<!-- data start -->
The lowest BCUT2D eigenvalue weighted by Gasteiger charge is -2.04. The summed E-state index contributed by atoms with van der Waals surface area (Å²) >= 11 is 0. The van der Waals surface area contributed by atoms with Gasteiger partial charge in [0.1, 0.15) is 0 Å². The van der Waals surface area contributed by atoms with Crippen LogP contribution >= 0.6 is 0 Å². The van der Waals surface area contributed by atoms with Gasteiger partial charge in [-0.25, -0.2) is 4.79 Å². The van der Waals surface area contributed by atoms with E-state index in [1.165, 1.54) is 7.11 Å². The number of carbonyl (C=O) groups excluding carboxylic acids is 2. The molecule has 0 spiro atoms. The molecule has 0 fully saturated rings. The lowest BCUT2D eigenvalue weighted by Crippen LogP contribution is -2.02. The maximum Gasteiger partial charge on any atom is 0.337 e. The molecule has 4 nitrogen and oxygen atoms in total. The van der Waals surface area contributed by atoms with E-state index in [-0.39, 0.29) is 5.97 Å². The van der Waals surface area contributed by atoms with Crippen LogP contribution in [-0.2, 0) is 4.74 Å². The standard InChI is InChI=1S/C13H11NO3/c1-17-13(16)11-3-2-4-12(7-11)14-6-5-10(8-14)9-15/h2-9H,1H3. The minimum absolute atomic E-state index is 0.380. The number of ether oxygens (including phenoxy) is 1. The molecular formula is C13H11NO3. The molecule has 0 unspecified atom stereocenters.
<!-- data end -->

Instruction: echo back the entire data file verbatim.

The lowest BCUT2D eigenvalue weighted by Gasteiger charge is -2.04. The summed E-state index contributed by atoms with van der Waals surface area (Å²) >= 11 is 0. The van der Waals surface area contributed by atoms with Gasteiger partial charge in [0.1, 0.15) is 0 Å². The van der Waals surface area contributed by atoms with Crippen LogP contribution >= 0.6 is 0 Å². The van der Waals surface area contributed by atoms with Gasteiger partial charge in [-0.25, -0.2) is 4.79 Å². The van der Waals surface area contributed by atoms with E-state index in [1.165, 1.54) is 7.11 Å². The number of carbonyl (C=O) groups excluding carboxylic acids is 2. The molecule has 0 spiro atoms. The molecule has 0 fully saturated rings. The lowest BCUT2D eigenvalue weighted by Crippen LogP contribution is -2.02. The maximum Gasteiger partial charge on any atom is 0.337 e. The molecule has 4 nitrogen and oxygen atoms in total. The van der Waals surface area contributed by atoms with E-state index in [-0.39, 0.29) is 5.97 Å². The van der Waals surface area contributed by atoms with Crippen LogP contribution in [-0.2, 0) is 4.74 Å². The standard InChI is InChI=1S/C13H11NO3/c1-17-13(16)11-3-2-4-12(7-11)14-6-5-10(8-14)9-15/h2-9H,1H3. The minimum absolute atomic E-state index is 0.380. The number of ether oxygens (including phenoxy) is 1. The molecular formula is C13H11NO3. The molecule has 0 unspecified atom stereocenters.